I've been a sports fan ever since I was a kid. I especially loved baseball, but followed nearly every major pro sport-- in fact, there was a time when I thought about becoming a sportswriter, even though back in the 1950s, girls were discouraged from that occupation. I remember my first time seeing the Red Sox play at Fenway Park when I was about ten years old: the seats weren't great, but just being there was exciting. And I remember watching the Boston Celtics practice-- the building where I attended Sunday School was called the Hecht House, and it was like a community center, with a gym that athletes could use. I am probably going to hell for admitting this, but I used to sneak out of religion class (I said I had to use the rest room) so I could spend a couple of minutes watching Tommy Heinsohn, Bob Cousy, and the other Celtics greats shooting hoops.
It was a simpler era. Ballplayers were not multi-billionaires, tickets were affordable, and players stuck around with the same team for years, so fans developed a loyalty to them. I understand that even then, some players drank too much or gambled or cheated on their wife, but rightly or wrongly, the sports reporters didn't discuss any of that. They focused on who was winning and who was losing, who was setting records, who was having a disappointing year, and who was probably going to get traded.
These days, we live in a world of too much information, where every scandal (or every rumor, verified or not) is tweeted or posted on a gossip website. Today, we know who is cheating, who is a domestic abuser, who got arrested for DUI, who probably uses steroids. Players come and go, and few remain loyal to one team: owners and players are all about business, and the "bottom line" comes ahead of fan loyalty. Maybe it was all about business even when I was growing up, but somehow it didn't seem that way-- some athletes genuinely seemed to enjoy playing for a certain team and did what they could to stay in that city. As I said, it was a simpler era.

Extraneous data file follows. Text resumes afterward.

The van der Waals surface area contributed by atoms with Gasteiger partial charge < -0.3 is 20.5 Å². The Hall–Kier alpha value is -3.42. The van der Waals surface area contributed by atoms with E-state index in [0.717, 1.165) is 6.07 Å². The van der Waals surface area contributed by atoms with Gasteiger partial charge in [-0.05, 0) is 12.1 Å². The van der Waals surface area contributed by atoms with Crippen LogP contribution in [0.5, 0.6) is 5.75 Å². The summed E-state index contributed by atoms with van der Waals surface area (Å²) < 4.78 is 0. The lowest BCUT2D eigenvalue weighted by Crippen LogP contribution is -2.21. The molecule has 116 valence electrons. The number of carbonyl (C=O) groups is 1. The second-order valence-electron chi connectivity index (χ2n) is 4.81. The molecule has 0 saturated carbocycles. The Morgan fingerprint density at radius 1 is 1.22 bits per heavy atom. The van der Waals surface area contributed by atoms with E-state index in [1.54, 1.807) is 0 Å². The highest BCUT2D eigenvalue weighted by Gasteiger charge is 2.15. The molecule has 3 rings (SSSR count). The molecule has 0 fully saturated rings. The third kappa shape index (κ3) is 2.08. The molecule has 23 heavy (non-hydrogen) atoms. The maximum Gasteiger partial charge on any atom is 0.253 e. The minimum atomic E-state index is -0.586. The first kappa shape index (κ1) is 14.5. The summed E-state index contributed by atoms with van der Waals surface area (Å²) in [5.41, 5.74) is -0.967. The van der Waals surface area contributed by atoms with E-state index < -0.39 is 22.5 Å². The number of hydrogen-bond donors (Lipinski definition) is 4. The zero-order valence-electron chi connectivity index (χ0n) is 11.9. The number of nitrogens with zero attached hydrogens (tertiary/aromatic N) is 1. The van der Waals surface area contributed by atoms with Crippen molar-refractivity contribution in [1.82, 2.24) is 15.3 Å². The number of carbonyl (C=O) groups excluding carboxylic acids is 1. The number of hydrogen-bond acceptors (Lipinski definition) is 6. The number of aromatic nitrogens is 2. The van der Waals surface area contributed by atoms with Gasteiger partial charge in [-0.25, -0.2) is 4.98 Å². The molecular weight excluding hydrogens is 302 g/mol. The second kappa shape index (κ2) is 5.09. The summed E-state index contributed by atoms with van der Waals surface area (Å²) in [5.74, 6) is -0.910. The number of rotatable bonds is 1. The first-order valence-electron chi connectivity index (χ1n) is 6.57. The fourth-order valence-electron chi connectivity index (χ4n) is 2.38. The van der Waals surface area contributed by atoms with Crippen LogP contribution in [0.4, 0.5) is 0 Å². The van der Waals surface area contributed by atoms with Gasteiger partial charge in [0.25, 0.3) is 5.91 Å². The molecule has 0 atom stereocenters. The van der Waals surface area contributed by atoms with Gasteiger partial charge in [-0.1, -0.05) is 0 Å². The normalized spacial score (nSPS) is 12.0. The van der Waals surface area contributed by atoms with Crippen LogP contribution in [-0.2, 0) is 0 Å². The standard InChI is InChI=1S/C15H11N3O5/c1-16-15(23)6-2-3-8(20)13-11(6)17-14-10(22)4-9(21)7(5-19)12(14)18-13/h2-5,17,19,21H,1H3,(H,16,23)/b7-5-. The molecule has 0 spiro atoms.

On Saturday night, as most of the world knows, there was a major boxing match, between Floyd Mayweather, who has a documented history of domestic abuse against women; and Manny Pacquiao, an inspirational figure in the Philippines but also someone who has made homophobic remarks, and as a legislator, has championed laws to prevent people in his country from getting access to birth control. (For more about both of these men and their attitude towards women, here's a good article:
I know that I have a minority view about the fight, but I couldn't get enthusiastic about it. In fact, I found myself not knowing which fighter to root for-- and I finally tweeted that I couldn't really root for either one. Yet, that didn't stop millions of fans from watching, paying outrageous amounts to get Pay Per View, and paying equally outrageous amounts to attend in person. The fight was a who's who of celebrities, none of whom seemed bothered by the fact that both men are very flawed as human beings.
Okay fine, it's sports; it's entertainment. It's not Sunday School, and it's not a class in ethics. People root for their favorites because of what these athletes do on the field or in the ring. And yet, as talented as they may be as fighters, it still seems wrong to make heroes out of either of them. I mean, which one do you prefer: a man who is unapologetic about assaulting women, or a man who believes that even the poorest of the poor must never be allowed to use family planning? It's hard to choose between them, but fans seemed to have no problem with any of it. According to Politifact, "Ticket sales topped $74 million (more than the Super Bowl), organizers
said, and another 3 million people were expected to fork over $100 to
watch the fight at home. Add in other sources of revenue and Saturday’s
event was projected to generate an estimated $400 million."
I keep thinking about how many better ways our society could spend $400 million. There are people going hungry, people who are homeless through no fault of their own, kids who attend school in old or crumbling buildings... and in too many countries, children have to drop out of school (or not attend at all) because they can't afford the school fees. And I keep thinking that the winner, Floyd Mayweather, is now the highest paid professional athlete in the world, according to Forbes Magazine. I grew up in an era when kids looked up to athletes and even idolized them. They were seen as role models of hard work and fair play. But how do today's parents explain someone like Mayweather to their kids? Or is the fact that he is so rich seen as something admirable? I'm not sure how to process what happened last night, or why so many people seemed so excited about it. Perhaps I'm missing the point, and perhaps someone can explain it to me. But for now, all I can do is repeat that the entire event (and the fact that it generated so much money) seems utterly bizarre.